KNOXVILLE (WATE) –  A 25-year-old Atlanta man drowned Sunday in a McMinn County quarry.
This is the second drowning at this quarry over the past year. According to authorities, the location is unsafe and poorly operated.
McMinn County Sheriff Joe Guy says that around 12:30 p.m., Sunday afternoon, James E. Semster jumped from a home-made wooden platform on a 30-foot bluff at the Blue Cove and appeared in distress when he was in the water. He said witnesses called 911 when Semster went under the water and didn’t resurface. His body was later recovered just after 4 p.m. by divers with the McMinn County Rescue Squad.

The Blue Cove is an abandoned rock quarry, formerly known as Proffit’s Quarry. It is owned by Charlie Womac of Riceville, who, according to Sheriff Guy, operates the location as a pay-to-enter “swimming hole” and camping location. 

“It is a dangerous place,” says Sheriff Guy. “We’ve spoken with Mr Womac many times about the way he operates. It is filthy, and I see no regard for the safety of the people he allows to camp and swim here.  This is the second death in a year, and I fear there will be more deaths, injuries, and other criminal activity.”
In June of 2015, McLean Daugherty of Niota died after jumping from one of the bluffs around the quarry.
“The entire place is trashy, nasty and just rigged together. Mr Womac has made his own floating “party boats” out of scrap lumber, water slides out of old pieces of tin, and jump-off points from scrap metal and wood. He charges a fee, but has no lifeguards, safety equipment, or water treatment system. Nor does he do anything to prevent alcohol or drugs from being brought on the site. We have caught underage drinkers here in the past, and from other information we’ve received Mr Womac continues to allow drinking and drug use in the campsites and out on the water. When our officers drive in, the people simply toss their contraband into the water,” added Sheriff Guy.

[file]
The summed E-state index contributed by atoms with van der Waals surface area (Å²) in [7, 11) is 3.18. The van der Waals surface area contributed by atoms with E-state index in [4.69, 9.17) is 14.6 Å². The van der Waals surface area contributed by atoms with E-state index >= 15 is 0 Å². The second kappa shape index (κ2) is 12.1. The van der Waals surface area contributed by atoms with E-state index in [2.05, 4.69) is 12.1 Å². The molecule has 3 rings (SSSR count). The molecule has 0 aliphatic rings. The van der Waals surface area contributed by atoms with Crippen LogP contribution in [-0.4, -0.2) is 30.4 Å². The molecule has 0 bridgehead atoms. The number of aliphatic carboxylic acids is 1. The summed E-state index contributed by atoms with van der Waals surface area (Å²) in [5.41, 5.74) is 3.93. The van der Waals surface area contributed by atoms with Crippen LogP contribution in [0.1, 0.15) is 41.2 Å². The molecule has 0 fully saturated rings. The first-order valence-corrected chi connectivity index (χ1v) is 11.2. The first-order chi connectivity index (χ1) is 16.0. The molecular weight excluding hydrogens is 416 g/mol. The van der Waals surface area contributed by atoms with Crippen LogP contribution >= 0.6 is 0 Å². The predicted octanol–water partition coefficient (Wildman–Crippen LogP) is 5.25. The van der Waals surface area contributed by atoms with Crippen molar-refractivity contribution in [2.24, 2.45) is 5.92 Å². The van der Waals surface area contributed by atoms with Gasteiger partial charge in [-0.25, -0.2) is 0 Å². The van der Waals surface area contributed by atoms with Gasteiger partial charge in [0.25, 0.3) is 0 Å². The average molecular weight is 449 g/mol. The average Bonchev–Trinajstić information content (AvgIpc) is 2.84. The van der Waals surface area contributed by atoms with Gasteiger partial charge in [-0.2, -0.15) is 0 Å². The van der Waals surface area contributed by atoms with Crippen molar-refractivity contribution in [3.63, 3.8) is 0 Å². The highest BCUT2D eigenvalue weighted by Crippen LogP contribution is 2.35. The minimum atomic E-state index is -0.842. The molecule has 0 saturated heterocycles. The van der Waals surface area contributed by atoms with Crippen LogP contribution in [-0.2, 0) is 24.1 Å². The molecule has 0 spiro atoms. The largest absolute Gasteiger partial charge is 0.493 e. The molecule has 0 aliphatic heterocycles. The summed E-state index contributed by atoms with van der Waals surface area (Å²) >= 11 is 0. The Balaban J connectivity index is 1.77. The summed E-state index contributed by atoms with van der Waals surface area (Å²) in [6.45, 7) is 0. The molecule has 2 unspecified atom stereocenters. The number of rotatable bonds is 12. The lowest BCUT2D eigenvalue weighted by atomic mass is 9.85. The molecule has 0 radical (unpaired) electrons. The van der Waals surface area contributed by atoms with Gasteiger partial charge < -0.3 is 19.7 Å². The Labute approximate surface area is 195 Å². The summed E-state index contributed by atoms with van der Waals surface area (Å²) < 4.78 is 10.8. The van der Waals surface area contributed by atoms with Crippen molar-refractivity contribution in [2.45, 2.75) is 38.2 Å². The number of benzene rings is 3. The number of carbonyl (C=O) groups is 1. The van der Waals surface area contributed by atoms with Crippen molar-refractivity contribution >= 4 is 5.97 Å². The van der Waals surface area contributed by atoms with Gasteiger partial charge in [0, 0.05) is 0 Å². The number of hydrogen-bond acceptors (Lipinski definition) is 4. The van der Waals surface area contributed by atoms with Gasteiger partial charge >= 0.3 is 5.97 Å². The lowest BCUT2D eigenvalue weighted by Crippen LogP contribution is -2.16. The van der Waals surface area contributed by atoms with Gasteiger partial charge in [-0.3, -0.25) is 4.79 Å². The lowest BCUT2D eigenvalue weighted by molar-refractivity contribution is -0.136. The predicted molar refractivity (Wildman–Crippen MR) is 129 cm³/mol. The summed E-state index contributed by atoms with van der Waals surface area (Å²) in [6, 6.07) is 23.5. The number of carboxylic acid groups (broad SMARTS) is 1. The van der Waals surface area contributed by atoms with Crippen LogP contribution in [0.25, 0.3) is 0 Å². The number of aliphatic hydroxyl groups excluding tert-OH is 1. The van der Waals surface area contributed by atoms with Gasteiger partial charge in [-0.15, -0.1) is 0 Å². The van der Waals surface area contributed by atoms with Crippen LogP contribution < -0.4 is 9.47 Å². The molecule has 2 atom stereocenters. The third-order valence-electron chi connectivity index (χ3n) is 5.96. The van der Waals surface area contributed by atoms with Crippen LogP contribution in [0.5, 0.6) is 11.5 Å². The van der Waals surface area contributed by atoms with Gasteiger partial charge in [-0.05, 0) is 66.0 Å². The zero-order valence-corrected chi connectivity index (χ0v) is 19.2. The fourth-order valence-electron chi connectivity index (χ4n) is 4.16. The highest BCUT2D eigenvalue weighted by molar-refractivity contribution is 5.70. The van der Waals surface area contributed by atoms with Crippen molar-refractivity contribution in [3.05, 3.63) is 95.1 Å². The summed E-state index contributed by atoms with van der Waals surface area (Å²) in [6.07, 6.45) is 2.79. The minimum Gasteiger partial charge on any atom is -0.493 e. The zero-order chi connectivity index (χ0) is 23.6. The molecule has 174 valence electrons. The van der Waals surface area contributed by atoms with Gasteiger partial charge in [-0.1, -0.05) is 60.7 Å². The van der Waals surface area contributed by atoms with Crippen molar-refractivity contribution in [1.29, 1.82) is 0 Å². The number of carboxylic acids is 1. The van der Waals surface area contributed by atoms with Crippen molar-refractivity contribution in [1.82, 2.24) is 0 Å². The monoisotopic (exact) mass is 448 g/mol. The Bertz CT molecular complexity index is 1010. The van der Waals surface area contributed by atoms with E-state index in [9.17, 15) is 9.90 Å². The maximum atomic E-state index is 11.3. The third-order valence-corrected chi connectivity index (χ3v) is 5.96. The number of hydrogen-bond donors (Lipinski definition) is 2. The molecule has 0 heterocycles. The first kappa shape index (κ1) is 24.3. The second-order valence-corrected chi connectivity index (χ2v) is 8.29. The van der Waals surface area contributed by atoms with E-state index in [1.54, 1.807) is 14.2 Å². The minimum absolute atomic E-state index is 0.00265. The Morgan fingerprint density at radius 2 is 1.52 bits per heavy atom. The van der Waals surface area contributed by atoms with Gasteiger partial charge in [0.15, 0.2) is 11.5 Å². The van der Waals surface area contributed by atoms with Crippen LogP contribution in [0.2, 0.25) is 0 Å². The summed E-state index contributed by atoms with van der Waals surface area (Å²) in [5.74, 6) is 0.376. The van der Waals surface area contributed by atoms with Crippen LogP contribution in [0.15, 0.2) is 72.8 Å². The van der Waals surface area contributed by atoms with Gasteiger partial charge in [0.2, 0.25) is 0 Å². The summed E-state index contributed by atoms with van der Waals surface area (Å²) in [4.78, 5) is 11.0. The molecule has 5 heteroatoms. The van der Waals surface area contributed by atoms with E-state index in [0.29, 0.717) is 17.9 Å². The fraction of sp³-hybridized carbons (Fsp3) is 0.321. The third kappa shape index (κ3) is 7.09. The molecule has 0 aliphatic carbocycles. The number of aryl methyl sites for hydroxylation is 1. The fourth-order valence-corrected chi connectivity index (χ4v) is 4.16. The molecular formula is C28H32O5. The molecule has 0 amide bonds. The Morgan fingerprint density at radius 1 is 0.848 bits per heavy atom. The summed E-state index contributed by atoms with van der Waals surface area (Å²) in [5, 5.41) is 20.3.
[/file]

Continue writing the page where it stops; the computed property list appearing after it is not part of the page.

According to Sheriff Guy, Blue Cove operates without a business license because Mr Womac claims it is part of his farm. Sheriff Guy has also spoken with the Department of Health, but the location does not fall under public swimming and water quality standards because it is considered a “natural” swimming area.
“It is very frustrating,” the Sheriff says. “But we have already contacted the District Attorney’s office to see if any criminal charges apply in this case. It won’t bring back the loss of the two young men here but it might prevent it from happening again.”
Sheriff Guy offered one last bit of advice to the public: “Stay away from this place. It’s dirty and it’s unsafe, and we are going to set up our enforcement around it.”